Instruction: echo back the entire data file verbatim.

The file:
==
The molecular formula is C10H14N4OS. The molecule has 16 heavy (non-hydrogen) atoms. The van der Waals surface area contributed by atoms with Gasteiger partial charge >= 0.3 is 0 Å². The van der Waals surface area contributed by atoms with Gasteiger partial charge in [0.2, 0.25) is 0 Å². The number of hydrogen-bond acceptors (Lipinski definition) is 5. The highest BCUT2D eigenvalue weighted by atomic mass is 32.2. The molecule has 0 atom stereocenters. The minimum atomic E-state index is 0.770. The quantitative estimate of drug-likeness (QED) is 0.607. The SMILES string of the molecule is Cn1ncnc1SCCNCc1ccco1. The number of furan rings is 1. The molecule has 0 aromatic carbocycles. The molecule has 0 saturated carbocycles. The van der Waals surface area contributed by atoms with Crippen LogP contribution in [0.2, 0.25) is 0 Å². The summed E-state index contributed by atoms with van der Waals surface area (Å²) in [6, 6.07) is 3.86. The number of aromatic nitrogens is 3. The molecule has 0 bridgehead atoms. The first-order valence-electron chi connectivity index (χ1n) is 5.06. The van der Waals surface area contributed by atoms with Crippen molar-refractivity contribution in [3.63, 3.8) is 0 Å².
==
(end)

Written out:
The molecular formula is C10H14N4OS. The molecule has 16 heavy (non-hydrogen) atoms. The van der Waals surface area contributed by atoms with Gasteiger partial charge >= 0.3 is 0 Å². The van der Waals surface area contributed by atoms with Gasteiger partial charge in [0.2, 0.25) is 0 Å². The number of hydrogen-bond acceptors (Lipinski definition) is 5. The highest BCUT2D eigenvalue weighted by atomic mass is 32.2. The molecule has 0 atom stereocenters. The minimum atomic E-state index is 0.770. The quantitative estimate of drug-likeness (QED) is 0.607. The SMILES string of the molecule is Cn1ncnc1SCCNCc1ccco1. The number of furan rings is 1. The molecule has 0 aromatic carbocycles. The molecule has 0 saturated carbocycles. The van der Waals surface area contributed by atoms with Crippen LogP contribution in [0.2, 0.25) is 0 Å². The summed E-state index contributed by atoms with van der Waals surface area (Å²) in [6, 6.07) is 3.86. The number of aromatic nitrogens is 3. The molecule has 0 bridgehead atoms. The first-order valence-electron chi connectivity index (χ1n) is 5.06. The van der Waals surface area contributed by atoms with Crippen molar-refractivity contribution in [3.63, 3.8) is 0 Å².